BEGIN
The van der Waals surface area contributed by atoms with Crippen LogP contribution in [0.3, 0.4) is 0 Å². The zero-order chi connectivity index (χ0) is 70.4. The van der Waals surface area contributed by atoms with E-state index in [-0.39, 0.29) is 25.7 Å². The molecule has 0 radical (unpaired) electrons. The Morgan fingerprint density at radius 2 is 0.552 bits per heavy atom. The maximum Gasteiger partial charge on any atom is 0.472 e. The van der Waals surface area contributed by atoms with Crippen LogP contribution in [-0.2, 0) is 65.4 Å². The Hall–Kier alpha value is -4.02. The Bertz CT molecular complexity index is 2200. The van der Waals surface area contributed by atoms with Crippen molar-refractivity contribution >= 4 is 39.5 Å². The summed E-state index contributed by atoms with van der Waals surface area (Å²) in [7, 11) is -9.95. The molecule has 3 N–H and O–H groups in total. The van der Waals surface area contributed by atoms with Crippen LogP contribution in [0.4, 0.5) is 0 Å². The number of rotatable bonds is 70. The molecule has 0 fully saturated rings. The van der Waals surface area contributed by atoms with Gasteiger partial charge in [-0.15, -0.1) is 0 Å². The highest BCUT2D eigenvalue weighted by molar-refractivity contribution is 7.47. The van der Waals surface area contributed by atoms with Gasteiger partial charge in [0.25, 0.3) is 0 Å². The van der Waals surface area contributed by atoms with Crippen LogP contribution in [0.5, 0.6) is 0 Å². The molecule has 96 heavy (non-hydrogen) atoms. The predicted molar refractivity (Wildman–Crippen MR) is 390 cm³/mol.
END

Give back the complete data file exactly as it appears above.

The van der Waals surface area contributed by atoms with Crippen LogP contribution in [0.3, 0.4) is 0 Å². The zero-order chi connectivity index (χ0) is 70.4. The van der Waals surface area contributed by atoms with E-state index in [-0.39, 0.29) is 25.7 Å². The molecule has 0 radical (unpaired) electrons. The Morgan fingerprint density at radius 2 is 0.552 bits per heavy atom. The maximum Gasteiger partial charge on any atom is 0.472 e. The van der Waals surface area contributed by atoms with Crippen LogP contribution in [-0.2, 0) is 65.4 Å². The Hall–Kier alpha value is -4.02. The Bertz CT molecular complexity index is 2200. The van der Waals surface area contributed by atoms with Crippen molar-refractivity contribution >= 4 is 39.5 Å². The summed E-state index contributed by atoms with van der Waals surface area (Å²) in [7, 11) is -9.95. The molecule has 3 N–H and O–H groups in total. The van der Waals surface area contributed by atoms with Crippen LogP contribution in [0.4, 0.5) is 0 Å². The number of rotatable bonds is 70. The molecule has 0 fully saturated rings. The van der Waals surface area contributed by atoms with Gasteiger partial charge in [-0.15, -0.1) is 0 Å². The highest BCUT2D eigenvalue weighted by molar-refractivity contribution is 7.47. The van der Waals surface area contributed by atoms with Gasteiger partial charge in [0.25, 0.3) is 0 Å². The van der Waals surface area contributed by atoms with Crippen LogP contribution in [0.5, 0.6) is 0 Å². The molecule has 96 heavy (non-hydrogen) atoms. The predicted molar refractivity (Wildman–Crippen MR) is 390 cm³/mol.